…………………………………More hereditary problems………………….……….

Is a shame how many diseases in dogs we are producing and mantaining because our aberrant selection based only in morphology and because we avoid a natural selection process,

………………………..IS A SHAME, A SHAME……………………...

I do NOT want to support this bussines as a Vet, this is not the reason why I’ve spent my life & broken my brain over the years to put in the remaining neurons all the knowledge I learned over the time.


I really think I’m going to copy Dr Diane Addie, which for me, means developing research (which is always a loable profession) and trying to cure one of the most devastating infectious diseases in cats: FIP, which is not our fault, like is the case of the majority of hereditary or breed related (well, at least is the fault of the circle of people that makes the bussines around the pedigree and the breeds) diseases we see in Veterinary Medicine. Dr Diane Addie makes research with animals that are already ill, never induces an experimental disease in cats.

And like always, when the truth goes against the interests of the majority of the people, people will make like they’ve not seen neither herd anything to make their life easy, I state.

A friend of mine says: “si no trabajáramos una entidad privada (lo que implica un objetivo económico) y muchos (Veterinarios) no se lucraran haciendo burradas para robar a la gente que daría lo que fuera por sus animales…. seriamos la profesión más bonita y respetada del mundo; incluso los propios médicos nos respetarían.”

My African tortoise: Geochelone sulcata. 2nd biggest terrestrial tortoise species in the world :)


I’ve got a G. sulcata since I was 18 years old. He’s on my hometown in Valencia. Now he’s 6 years old and weights more than 20kg. Lives outside, eating grass and taking sun, like terrestrial tortoises must be taken care. In Winter he is used to use a dog wooden house which has an infrared spot on lamp to be able to heat himself properly, as they are not warm blood animals and being from Africa they are not used to make hibernation.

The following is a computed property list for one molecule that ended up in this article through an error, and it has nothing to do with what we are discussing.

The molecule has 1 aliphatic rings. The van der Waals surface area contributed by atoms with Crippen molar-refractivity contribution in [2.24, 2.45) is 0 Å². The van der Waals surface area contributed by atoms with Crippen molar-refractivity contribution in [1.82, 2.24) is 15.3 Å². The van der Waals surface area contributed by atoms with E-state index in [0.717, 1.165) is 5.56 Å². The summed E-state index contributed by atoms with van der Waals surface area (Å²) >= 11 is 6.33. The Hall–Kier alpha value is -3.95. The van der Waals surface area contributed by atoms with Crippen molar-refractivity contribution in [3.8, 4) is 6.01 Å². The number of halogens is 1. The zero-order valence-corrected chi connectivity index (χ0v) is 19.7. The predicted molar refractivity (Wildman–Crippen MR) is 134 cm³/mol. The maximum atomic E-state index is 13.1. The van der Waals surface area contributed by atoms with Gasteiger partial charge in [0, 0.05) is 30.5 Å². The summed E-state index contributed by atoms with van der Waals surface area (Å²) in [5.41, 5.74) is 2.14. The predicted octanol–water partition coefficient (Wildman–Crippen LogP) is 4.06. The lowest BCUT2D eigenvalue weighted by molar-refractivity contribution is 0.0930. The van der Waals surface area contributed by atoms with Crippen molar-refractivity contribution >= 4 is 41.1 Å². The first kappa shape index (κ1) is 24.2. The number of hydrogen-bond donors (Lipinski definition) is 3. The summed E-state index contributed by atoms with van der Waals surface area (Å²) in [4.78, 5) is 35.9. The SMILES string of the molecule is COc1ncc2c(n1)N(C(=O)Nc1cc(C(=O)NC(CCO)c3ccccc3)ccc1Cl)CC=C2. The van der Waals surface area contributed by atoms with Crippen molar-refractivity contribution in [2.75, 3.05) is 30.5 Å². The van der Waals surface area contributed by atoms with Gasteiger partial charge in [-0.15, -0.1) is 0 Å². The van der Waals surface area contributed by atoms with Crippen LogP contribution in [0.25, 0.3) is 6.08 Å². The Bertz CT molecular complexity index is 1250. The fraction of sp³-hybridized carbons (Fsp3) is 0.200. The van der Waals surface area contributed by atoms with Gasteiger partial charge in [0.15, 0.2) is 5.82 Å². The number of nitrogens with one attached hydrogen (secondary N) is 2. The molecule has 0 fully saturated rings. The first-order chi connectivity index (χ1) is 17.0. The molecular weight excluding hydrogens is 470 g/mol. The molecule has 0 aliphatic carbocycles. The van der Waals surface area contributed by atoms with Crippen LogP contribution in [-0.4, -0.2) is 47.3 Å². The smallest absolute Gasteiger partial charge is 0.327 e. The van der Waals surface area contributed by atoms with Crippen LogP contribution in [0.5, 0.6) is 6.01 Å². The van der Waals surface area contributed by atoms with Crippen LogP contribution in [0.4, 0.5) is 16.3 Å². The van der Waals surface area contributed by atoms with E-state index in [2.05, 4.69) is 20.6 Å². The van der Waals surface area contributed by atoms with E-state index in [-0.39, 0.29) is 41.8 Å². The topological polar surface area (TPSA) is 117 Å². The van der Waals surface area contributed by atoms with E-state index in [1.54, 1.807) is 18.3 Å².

The African spurred tortoise (Geochelone sulcata), also called the African spur thigh tortoise or the sulcata tortoise, is a species of tortoise which inhabits the southern edge of the Sahara desert, in northern Africa. It is the third largest species of tortoise in the world and the largest species of mainland tortoise (not found on an island).

G. sulcata in Wikipedia
IMG-20130328-WA0001 (1)

CNS MRI shows as DD: cyst / neoplasia / granuloma.

A dog came with rotated head and pain in the neck during the physical exam.

NMR under general anaesthesia was performed and the following image was seen:

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2013-03-26 13.25.222013-03-26 13.25.57

There’s a fluid like round mass localised in one of the brain hemispheres.

Possible conclusion:

The mass (cyst, neoplasia or inflammation) is causing a compression of the central spinal channel, which is supposed to be obstructing the cerebro-spinal fluid (CSF) flow causing a third ventricle enlargement in the brain.

Symptomatic therapy:

Omeprazole to decrease the CSF production and release the increased pressure and pain. For those who are thinking WTF has Omeprazole to do with CSF (although the action mechanism is still unknown!): http://www.ncbi.nlm.nih.gov/pubmed/?term=reduction+CSF+production+omeprazole

- Pain medication.

Possible further analysis: biopsy of the brain mass.

P.D. My understanding of Dutch is horrible, so there might be several mistakes in this informal short-mini case report.